Categories: Black HolesCosmology

Astronomy Without A Telescope – Black Holes: The Early Years

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There’s a growing view that black holes in the early universe may have been the seeds around which most of today’s big galaxies (now with supermassive black holes within) first grew. And taking a step further back, it might also be the case that black holes were key to reionizing the early interstellar medium – which then influenced the large scale structure of today’s universe.

To recap those early years… First was the Big Bang – and for about three minutes everything was very compact and hence very hot – but after three minutes the first protons and electrons formed and for the next 17 minutes a proportion of those protons interacted to form helium nuclei – until at 20 minutes after the Big Bang, the expanding universe became too cool to maintain nucleosynthesis. From there, the protons and the helium nuclei and the electrons just bounced around for the next 380,000 years as a very hot plasma.

There were photons too, but there was little chance for these photons to do anything much except be formed and then immediately reabsorbed by an adjacent particle in that broiling hot plasma. But at 380,000 years, the expanding universe cooled enough for the protons and the helium nuclei to combine with electrons to form the first atoms – and suddenly the photons were left with empty space in which to shoot off as the first light rays – which today we can still detect as the cosmic microwave background.

What followed was the so-called dark ages until around half a billion years after the Big Bang, the first stars began to form. It’s likely that these stars were big, like really big, since the cool, stable hydrogen (and helium) atoms available readily aggregated and accreted. Some of these early stars may have been so big that they quickly blew themselves to pieces as pair-instability supernovae. Others were just very big and collapsed into black holes – many of them having too much self-gravity to permit a supernova explosion to blow any material out from the star.

And it’s about here that the reionization story starts. The cool, stable hydrogen atoms of the early interstellar medium didn’t stay cool and stable for very long. In a smaller universe full of densely-packed massive stars, these atoms were quickly reheated, causing their electrons to dissociate and their nuclei to become free ions again. This created a low density plasma – still very hot, but too diffuse to be opaque to light any more.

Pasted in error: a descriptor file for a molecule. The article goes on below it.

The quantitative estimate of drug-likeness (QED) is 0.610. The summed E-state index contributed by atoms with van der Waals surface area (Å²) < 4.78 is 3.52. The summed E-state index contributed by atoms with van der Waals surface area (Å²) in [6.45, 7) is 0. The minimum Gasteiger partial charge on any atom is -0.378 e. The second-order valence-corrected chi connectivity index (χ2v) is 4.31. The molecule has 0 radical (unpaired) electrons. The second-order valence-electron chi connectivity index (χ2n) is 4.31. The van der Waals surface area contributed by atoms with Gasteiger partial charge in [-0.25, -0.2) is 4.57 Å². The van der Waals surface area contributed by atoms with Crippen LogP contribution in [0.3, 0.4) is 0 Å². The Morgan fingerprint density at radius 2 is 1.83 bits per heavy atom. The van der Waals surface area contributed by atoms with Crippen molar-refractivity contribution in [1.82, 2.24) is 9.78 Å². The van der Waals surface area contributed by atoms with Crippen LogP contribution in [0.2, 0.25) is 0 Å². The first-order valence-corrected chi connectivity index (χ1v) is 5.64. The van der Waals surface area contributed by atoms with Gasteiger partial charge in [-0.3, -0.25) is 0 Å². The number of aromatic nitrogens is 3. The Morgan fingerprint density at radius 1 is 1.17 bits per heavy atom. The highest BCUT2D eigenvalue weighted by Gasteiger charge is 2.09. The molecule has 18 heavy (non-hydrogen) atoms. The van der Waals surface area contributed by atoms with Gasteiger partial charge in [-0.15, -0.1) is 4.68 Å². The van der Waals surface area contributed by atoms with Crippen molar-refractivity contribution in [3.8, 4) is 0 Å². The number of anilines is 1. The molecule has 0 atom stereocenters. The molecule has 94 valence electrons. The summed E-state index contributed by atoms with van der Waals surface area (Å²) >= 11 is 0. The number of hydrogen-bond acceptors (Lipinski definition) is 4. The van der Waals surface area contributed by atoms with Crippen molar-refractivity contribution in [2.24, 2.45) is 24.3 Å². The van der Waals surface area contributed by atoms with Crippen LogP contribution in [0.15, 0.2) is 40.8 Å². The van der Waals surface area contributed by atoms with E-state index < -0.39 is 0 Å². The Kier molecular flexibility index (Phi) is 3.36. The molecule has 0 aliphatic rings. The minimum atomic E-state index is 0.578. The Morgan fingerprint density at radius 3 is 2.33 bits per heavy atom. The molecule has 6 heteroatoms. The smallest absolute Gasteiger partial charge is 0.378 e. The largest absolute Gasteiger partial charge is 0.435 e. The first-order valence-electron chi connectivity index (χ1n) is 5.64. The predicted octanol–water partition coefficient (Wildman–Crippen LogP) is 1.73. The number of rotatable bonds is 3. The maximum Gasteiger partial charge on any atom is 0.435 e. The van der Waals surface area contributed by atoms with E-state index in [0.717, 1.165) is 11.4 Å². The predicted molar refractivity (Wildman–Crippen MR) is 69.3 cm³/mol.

Well, really from ions to atoms to ions again - hence the term reionization. The only difference is that at half a billion years since the Big Bang, the reionized plasma of the interstellar medium was so diffuse that it remained - and still remains - transparent to radiation. Credit: New Scientist.

It’s likely that this reionization step then limited the size to which new stars could grow – as well as limiting opportunities for new galaxies to grow – since hot, excited ions are less likely to aggregate and accrete than cool, stable atoms. Reionization may have contributed to the current ‘clumpy’ distribution of matter – which is organized into generally large, discrete galaxies rather than an even spread of stars everywhere.

And it’s been suggested that early black holes – actually black holes in high mass X-ray binaries – may have made a significant contribution to the reionization of the early universe. Computer modelling suggests that the early universe, with a tendency towards very massive stars, would be much more likely to have black holes as stellar remnants, rather than neutron stars or white dwarfs. Also, those black holes would more often be in binaries than in isolation (since massive stars more often form multiple systems than do small stars).

So with a massive binary where one component is a black hole – the black hole will quickly begin to accumulate a large accretion disk composed of matter drawn from the other star. Then that accretion disk will begin to radiate high energy photons, particularly at X-ray energy levels.

While the number of ionizing photons emitted by an accreting black hole is probably similar to that of its bright, luminous progenitor star, it would be expected to emit a much higher proportion of high energy X-ray photons – with each of those photons potentially heating and ionizing multiple atoms in its path, while a luminous star’s photon’s might only reionize one or two atoms.

So there you go. Black holes… is there anything they can’t do?

Further reading: Mirabel et al Stellar black holes at the dawn of the universe.

Steve Nerlich

Steve Nerlich is a very amateur Australian astronomer, publisher of the Cheap Astronomy website and the weekly Cheap Astronomy Podcasts and one of the team of volunteer explainers at Canberra Deep Space Communications Complex - part of NASA's Deep Space Network.

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